Are You Into This????? Go to www.BadassHERstory.com now and get started!!!
#reBUTTal - an impromptu craftivist response
GET YOUR FASHION STITCH ON
What do you do when a company that makes "flash fashion" slaps your art on the ass of skinny jeans and sells them without your permission? How angry would you be if this art was the piece of art that you are MOST protective of because of the place it has held for women around the world as the illustration to their #MeToo stories? Imagine if that company used your name in the product description and said you "inspired it" whilst encourage women to "pair it with a bodysuit and boots for the ultimate babe vibes". Well, that totally happened...
A quick recap of how I handled it.
Privately messaged the company on various social networking platforms and waited 24 hours for a response (no response)
Posted publicly about the issue on social media - received a response from them almost immediately, requesting a call
They removed the product from the website and all traces from social media
Scheduled a call and spoke with a guy named Mike. It was a deeply disappointing call. It started with a sort-of apology, an offer of a licensing agreement, an offer of "more credit", and finally an offer of $250.
I declined their offers
They asked me to remove my blog article and social media posts about the situation
My legal council sent them a letter (April 13th)
I sent them the same letter in email form (April 13)
They have not responded (as of April 30)
I emailed them again to confirm they were going to ignore me (May 9th)
I got an email from the legal department telling me they would respond in due course (May 10th)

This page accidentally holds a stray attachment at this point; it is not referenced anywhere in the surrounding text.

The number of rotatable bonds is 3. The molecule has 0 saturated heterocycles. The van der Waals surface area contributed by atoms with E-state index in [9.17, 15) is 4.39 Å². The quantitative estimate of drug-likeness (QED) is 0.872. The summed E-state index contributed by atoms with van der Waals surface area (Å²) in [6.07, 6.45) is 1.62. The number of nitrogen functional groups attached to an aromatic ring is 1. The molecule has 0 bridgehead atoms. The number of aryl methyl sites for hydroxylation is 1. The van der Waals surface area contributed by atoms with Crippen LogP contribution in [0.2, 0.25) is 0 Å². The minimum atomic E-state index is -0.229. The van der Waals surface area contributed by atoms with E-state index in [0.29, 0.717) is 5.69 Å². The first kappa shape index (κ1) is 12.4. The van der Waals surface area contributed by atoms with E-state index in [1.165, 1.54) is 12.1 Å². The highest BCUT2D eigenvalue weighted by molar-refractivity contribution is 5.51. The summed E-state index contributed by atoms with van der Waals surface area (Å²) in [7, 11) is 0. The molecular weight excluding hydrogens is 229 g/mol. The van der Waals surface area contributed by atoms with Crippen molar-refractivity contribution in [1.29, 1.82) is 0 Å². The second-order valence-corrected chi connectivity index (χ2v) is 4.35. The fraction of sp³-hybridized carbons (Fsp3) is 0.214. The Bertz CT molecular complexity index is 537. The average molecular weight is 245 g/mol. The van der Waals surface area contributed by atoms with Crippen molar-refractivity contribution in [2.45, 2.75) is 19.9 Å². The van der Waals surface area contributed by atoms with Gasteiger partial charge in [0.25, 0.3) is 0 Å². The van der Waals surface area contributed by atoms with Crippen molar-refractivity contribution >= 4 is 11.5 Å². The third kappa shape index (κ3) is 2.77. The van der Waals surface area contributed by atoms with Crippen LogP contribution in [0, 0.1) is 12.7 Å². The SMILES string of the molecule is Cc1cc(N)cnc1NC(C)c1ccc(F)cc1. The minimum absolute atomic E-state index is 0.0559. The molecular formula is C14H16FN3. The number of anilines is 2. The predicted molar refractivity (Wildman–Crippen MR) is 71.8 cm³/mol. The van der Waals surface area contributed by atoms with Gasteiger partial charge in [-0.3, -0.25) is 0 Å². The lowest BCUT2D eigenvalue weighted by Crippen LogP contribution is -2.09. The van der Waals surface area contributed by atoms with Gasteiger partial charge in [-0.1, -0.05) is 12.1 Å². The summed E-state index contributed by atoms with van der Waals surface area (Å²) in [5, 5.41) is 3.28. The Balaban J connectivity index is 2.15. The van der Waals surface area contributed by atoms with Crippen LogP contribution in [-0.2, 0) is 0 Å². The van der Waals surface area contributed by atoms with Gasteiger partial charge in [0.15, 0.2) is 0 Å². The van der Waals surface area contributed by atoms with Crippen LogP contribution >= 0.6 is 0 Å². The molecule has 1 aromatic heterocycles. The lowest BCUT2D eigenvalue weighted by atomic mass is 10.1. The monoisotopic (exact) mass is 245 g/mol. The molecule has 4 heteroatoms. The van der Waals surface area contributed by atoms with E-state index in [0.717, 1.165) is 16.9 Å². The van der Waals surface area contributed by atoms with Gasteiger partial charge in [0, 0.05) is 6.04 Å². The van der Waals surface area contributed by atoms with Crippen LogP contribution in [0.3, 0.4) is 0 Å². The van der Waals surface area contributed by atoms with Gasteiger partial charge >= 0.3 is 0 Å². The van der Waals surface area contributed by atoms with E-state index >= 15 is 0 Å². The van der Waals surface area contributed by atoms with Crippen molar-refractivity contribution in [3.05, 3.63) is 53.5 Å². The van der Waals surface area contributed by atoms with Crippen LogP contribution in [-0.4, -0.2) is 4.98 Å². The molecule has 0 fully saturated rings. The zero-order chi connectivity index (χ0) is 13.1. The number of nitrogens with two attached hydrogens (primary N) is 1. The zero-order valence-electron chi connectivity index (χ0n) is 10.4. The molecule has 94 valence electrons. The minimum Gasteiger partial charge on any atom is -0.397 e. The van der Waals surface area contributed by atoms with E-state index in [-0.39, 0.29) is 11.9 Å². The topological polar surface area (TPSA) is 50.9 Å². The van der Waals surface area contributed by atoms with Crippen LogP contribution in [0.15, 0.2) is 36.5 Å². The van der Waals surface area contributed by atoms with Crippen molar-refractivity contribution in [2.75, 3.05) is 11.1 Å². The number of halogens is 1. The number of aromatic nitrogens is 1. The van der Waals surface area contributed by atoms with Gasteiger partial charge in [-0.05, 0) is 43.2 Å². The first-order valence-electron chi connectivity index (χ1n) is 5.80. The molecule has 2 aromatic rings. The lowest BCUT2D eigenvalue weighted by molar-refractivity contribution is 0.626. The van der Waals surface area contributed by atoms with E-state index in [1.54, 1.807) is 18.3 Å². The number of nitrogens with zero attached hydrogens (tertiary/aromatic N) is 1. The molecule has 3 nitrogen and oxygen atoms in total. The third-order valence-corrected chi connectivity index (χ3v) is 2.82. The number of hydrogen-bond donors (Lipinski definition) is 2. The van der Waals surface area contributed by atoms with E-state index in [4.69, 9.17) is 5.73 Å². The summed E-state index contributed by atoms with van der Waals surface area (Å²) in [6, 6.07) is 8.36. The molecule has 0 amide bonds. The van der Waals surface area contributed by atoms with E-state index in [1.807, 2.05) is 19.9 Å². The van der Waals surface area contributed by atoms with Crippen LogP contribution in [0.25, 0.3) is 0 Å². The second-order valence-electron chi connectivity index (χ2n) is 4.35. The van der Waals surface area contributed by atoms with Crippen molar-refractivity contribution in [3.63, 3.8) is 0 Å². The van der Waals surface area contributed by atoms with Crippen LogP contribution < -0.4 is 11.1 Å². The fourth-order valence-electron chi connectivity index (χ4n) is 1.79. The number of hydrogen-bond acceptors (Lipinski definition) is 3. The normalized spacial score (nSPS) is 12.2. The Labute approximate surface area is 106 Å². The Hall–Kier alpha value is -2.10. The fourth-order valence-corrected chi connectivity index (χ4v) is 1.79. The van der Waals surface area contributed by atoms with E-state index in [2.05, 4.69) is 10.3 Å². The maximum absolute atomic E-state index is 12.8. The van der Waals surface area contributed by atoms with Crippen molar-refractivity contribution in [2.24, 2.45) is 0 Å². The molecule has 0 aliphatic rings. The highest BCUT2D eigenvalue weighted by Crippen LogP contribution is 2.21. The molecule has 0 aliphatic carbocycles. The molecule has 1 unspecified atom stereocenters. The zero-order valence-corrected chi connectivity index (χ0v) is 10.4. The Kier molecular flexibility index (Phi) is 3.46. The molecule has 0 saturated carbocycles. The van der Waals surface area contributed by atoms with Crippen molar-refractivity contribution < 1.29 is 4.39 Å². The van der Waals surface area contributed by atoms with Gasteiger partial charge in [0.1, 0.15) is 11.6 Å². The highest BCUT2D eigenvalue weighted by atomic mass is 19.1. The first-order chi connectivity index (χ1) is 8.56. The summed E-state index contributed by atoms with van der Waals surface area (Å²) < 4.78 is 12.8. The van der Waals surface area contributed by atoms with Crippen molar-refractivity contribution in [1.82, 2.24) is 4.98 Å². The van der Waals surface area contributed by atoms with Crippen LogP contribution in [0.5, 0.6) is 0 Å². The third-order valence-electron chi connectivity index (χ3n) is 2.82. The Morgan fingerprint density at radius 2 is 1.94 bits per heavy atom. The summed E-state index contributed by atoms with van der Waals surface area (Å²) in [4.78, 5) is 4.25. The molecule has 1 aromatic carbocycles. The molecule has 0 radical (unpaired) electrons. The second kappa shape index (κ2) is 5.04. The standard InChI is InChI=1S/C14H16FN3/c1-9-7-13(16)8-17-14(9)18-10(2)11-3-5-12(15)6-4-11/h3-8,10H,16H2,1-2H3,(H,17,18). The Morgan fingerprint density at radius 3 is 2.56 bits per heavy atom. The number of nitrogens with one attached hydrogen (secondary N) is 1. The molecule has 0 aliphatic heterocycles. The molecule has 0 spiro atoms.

While this was happening I felt "inspired" to create some response pieces to the situation...
Because humans are amazing and inspiring and generally down to defend and support; folks started to indicate a desire to make their own upcycled fashion jeans. So, I created a tutorial and posted it on my blog so everyone could participate!
Two very clever humans from Instagram coined it #reBUTTal (thank you @evesimmance and @nikkitrudell12...still loling every time I say it).
Girl, oh girl did folks deliver! Just go to instagram and search the hashtag and you will see just how many...and they seem to just be getting started!
Feminists have some things to say. They have some opinions on the commodification of feminism and art, copyright infringement, fast fashion and its impact on humans and the environment, capitalism, and the male gaze to name a few. They are taking up a needle and thread and stitching their rage into action. No need to buy shitty jeans with feminist messages being sold back to us as "fashion". We will DIY our own fashion and rock messages of our own choosing. We will gather IRL and virtually and create together. We are not falling for corporate greed scams, worker and environmental exploitation, or the commodification of our movement! Hellz no. We will stitch up our own resistance and pair it with whatever the hell we want for the ultimate 'fuck you' vibes.
Want to participate? Grab your jeans, hit the tutorial, stitch it up, take a pic, post it on Instagram, tag it #reBUTTal, and rock your jeans with pride. See someone out and about rocking a pair? Go high-five them and make a new friend! You are both badasses. And like all stitching, it is more fun with friends! Get a group together and talk about stuff that matters while you stitch your jeans of resistance.